The effect of mild whole-body cold stress on isometric force control during hand grip and key pinch tasks
Peer reviewed, Journal article
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Original versionJournal of Thermal Biology. 2020, 89 . 10.1016/j.jtherbio.2020.102537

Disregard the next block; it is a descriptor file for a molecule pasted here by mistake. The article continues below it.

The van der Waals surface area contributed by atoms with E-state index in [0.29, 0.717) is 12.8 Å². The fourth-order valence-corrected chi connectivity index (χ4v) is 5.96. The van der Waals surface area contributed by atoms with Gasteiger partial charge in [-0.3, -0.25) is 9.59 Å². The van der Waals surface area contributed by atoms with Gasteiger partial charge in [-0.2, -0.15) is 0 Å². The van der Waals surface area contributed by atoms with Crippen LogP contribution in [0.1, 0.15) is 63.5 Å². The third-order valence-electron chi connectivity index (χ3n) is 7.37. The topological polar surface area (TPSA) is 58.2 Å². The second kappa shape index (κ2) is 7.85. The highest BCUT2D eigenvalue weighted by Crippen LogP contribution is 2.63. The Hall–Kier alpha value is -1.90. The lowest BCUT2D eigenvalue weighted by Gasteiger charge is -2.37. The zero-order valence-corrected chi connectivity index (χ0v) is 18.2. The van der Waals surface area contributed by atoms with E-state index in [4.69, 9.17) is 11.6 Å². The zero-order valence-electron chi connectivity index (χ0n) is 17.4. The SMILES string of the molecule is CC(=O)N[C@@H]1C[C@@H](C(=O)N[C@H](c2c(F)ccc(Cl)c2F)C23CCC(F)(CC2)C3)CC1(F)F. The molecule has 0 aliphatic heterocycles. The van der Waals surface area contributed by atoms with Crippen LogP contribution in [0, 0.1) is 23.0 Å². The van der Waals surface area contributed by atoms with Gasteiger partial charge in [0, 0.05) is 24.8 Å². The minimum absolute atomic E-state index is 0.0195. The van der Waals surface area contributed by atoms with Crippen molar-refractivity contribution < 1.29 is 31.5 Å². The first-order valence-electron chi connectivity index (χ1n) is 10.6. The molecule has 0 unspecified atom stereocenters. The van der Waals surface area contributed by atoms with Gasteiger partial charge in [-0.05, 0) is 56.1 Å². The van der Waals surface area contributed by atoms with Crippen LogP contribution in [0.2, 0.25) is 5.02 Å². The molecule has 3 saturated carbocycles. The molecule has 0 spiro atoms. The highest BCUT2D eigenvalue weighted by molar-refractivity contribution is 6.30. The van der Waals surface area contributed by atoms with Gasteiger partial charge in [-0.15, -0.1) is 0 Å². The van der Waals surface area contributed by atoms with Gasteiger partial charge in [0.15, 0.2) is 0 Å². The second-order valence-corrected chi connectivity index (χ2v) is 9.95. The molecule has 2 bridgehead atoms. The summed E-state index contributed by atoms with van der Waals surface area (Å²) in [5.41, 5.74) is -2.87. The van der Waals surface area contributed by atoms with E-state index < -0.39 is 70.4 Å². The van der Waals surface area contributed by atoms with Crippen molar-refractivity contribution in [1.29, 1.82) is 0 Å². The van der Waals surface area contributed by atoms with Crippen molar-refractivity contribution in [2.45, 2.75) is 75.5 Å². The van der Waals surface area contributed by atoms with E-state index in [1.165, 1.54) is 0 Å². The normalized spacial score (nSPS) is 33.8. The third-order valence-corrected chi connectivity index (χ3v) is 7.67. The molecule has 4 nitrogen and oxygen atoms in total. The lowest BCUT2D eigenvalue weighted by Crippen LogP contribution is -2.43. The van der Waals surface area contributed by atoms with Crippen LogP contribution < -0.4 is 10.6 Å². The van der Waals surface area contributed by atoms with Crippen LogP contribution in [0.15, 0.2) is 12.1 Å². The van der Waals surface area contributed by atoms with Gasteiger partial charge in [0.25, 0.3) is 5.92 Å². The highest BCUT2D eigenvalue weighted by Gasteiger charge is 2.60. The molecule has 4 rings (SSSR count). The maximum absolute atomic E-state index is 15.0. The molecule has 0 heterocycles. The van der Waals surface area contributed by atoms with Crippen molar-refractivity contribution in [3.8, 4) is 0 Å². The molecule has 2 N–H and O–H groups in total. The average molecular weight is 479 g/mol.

Prolonged exposure to cold can impair manual performance, which in turn can affect work task performance. We investigated whether mild whole-body cold stress would affect isometric force control during submaximal hand grip and key pinch tasks. Twelve male participants performed isometric hand grip and key pinch tasks at 10% and 30% of maximal voluntary contraction (MVC) for 30 and 10 s respectively, in cold (8 °C) and control (25 °C) conditions. Finger temperature decreased significantly by 18.7 ± 2.1 °C and continuous low-intensity shivering in the upper trunk increased significantly in intensity and duration during cold exposure. Rectal temperature decreased similarly for the 8 °C and 25 °C exposures. Force variability (FCv) was <2% for the hand grip tasks, and <3% for the key pinch tasks. No significant changes in FCv or force accuracy were found between the ambient temperatures. In conclusion, isometric force control during hand grip and key pinch tasks was maintained when participants experienced mild whole-body cold stress compared with when they were thermally comfortable.